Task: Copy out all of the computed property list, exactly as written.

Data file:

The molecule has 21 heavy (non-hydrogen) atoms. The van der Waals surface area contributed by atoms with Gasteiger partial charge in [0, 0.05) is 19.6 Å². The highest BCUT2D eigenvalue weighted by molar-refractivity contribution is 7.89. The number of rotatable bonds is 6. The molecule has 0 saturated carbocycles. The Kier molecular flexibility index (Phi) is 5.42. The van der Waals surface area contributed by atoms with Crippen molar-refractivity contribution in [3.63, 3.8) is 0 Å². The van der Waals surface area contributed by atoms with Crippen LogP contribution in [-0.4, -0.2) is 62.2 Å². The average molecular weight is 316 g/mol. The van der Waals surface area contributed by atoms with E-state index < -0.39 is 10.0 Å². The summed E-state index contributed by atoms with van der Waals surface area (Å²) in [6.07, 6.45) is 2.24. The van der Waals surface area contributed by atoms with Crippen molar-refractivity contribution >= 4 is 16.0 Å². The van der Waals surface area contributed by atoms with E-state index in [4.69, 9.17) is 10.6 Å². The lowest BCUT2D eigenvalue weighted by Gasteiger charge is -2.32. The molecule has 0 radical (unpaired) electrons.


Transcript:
The molecule has 21 heavy (non-hydrogen) atoms. The van der Waals surface area contributed by atoms with Gasteiger partial charge in [0, 0.05) is 19.6 Å². The highest BCUT2D eigenvalue weighted by molar-refractivity contribution is 7.89. The number of rotatable bonds is 6. The molecule has 0 saturated carbocycles. The Kier molecular flexibility index (Phi) is 5.42. The van der Waals surface area contributed by atoms with Crippen molar-refractivity contribution in [3.63, 3.8) is 0 Å². The van der Waals surface area contributed by atoms with Crippen LogP contribution in [-0.4, -0.2) is 62.2 Å². The average molecular weight is 316 g/mol. The van der Waals surface area contributed by atoms with E-state index < -0.39 is 10.0 Å². The summed E-state index contributed by atoms with van der Waals surface area (Å²) in [6.07, 6.45) is 2.24. The van der Waals surface area contributed by atoms with Crippen molar-refractivity contribution >= 4 is 16.0 Å². The van der Waals surface area contributed by atoms with E-state index in [4.69, 9.17) is 10.6 Å². The lowest BCUT2D eigenvalue weighted by Gasteiger charge is -2.32. The molecule has 0 radical (unpaired) electrons.